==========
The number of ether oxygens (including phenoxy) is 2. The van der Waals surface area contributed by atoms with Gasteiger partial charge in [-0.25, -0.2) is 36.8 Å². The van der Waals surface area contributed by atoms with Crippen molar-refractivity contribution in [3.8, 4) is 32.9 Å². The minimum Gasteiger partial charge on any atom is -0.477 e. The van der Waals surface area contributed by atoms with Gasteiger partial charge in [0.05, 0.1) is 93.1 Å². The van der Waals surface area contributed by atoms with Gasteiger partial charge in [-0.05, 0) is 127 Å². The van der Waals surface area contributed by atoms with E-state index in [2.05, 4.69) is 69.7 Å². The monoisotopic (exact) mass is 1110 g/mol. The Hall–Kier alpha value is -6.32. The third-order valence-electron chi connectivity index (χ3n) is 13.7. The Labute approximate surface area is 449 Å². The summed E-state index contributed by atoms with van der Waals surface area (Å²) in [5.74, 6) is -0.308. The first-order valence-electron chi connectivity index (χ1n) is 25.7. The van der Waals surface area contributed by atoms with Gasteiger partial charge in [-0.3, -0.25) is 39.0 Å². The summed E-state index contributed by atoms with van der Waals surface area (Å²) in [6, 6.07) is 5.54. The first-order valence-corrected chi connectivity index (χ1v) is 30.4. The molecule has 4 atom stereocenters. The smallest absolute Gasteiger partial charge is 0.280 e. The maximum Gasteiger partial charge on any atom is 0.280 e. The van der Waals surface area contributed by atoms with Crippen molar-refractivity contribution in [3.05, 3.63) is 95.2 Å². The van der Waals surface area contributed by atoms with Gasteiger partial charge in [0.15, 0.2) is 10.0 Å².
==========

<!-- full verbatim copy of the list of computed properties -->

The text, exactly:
The number of ether oxygens (including phenoxy) is 2. The van der Waals surface area contributed by atoms with Gasteiger partial charge in [-0.25, -0.2) is 36.8 Å². The van der Waals surface area contributed by atoms with Crippen molar-refractivity contribution in [3.8, 4) is 32.9 Å². The minimum Gasteiger partial charge on any atom is -0.477 e. The van der Waals surface area contributed by atoms with Gasteiger partial charge in [0.05, 0.1) is 93.1 Å². The van der Waals surface area contributed by atoms with Gasteiger partial charge in [-0.05, 0) is 127 Å². The van der Waals surface area contributed by atoms with E-state index in [2.05, 4.69) is 69.7 Å². The monoisotopic (exact) mass is 1110 g/mol. The Hall–Kier alpha value is -6.32. The third-order valence-electron chi connectivity index (χ3n) is 13.7. The Labute approximate surface area is 449 Å². The summed E-state index contributed by atoms with van der Waals surface area (Å²) in [5.74, 6) is -0.308. The first-order valence-electron chi connectivity index (χ1n) is 25.7. The van der Waals surface area contributed by atoms with Gasteiger partial charge in [-0.3, -0.25) is 39.0 Å². The summed E-state index contributed by atoms with van der Waals surface area (Å²) in [6, 6.07) is 5.54. The first-order valence-corrected chi connectivity index (χ1v) is 30.4. The molecule has 4 atom stereocenters. The smallest absolute Gasteiger partial charge is 0.280 e. The maximum Gasteiger partial charge on any atom is 0.280 e. The van der Waals surface area contributed by atoms with Crippen molar-refractivity contribution in [3.05, 3.63) is 95.2 Å². The van der Waals surface area contributed by atoms with Gasteiger partial charge in [0.15, 0.2) is 10.0 Å².